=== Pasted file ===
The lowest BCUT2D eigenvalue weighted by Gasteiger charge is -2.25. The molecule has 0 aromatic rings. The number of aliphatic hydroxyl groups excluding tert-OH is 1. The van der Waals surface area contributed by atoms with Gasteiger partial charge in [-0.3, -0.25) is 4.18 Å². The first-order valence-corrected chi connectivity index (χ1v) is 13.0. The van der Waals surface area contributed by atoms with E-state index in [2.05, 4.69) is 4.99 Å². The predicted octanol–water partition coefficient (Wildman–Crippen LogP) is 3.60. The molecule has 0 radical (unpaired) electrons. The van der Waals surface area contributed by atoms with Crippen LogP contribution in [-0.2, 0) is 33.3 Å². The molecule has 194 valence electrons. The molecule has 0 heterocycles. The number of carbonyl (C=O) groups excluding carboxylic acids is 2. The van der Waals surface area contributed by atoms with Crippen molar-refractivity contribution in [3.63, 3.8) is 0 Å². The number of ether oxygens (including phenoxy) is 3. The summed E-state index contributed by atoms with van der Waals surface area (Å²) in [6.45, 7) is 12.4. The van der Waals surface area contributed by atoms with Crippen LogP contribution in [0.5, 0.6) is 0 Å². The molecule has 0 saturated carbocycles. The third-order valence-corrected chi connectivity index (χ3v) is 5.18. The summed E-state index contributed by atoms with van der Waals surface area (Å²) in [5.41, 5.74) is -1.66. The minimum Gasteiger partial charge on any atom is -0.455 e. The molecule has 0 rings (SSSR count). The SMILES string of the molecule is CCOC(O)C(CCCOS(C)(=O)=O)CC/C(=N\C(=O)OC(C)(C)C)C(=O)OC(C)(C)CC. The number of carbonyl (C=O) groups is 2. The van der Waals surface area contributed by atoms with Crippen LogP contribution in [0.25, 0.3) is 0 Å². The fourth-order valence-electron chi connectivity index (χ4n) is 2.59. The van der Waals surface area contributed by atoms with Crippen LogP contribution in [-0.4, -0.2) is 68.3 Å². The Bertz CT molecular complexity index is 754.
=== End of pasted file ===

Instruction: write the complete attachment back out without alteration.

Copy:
The lowest BCUT2D eigenvalue weighted by Gasteiger charge is -2.25. The molecule has 0 aromatic rings. The number of aliphatic hydroxyl groups excluding tert-OH is 1. The van der Waals surface area contributed by atoms with Gasteiger partial charge in [-0.3, -0.25) is 4.18 Å². The first-order valence-corrected chi connectivity index (χ1v) is 13.0. The van der Waals surface area contributed by atoms with E-state index in [2.05, 4.69) is 4.99 Å². The predicted octanol–water partition coefficient (Wildman–Crippen LogP) is 3.60. The molecule has 0 radical (unpaired) electrons. The van der Waals surface area contributed by atoms with Crippen LogP contribution in [-0.2, 0) is 33.3 Å². The molecule has 194 valence electrons. The molecule has 0 heterocycles. The number of carbonyl (C=O) groups excluding carboxylic acids is 2. The van der Waals surface area contributed by atoms with Crippen molar-refractivity contribution in [3.63, 3.8) is 0 Å². The number of ether oxygens (including phenoxy) is 3. The summed E-state index contributed by atoms with van der Waals surface area (Å²) in [6.45, 7) is 12.4. The van der Waals surface area contributed by atoms with Crippen LogP contribution in [0.5, 0.6) is 0 Å². The molecule has 0 saturated carbocycles. The third-order valence-corrected chi connectivity index (χ3v) is 5.18. The summed E-state index contributed by atoms with van der Waals surface area (Å²) in [5.41, 5.74) is -1.66. The minimum Gasteiger partial charge on any atom is -0.455 e. The molecule has 0 rings (SSSR count). The SMILES string of the molecule is CCOC(O)C(CCCOS(C)(=O)=O)CC/C(=N\C(=O)OC(C)(C)C)C(=O)OC(C)(C)CC. The number of carbonyl (C=O) groups is 2. The van der Waals surface area contributed by atoms with Crippen LogP contribution in [0.25, 0.3) is 0 Å². The fourth-order valence-electron chi connectivity index (χ4n) is 2.59. The van der Waals surface area contributed by atoms with Crippen LogP contribution in [-0.4, -0.2) is 68.3 Å². The Bertz CT molecular complexity index is 754.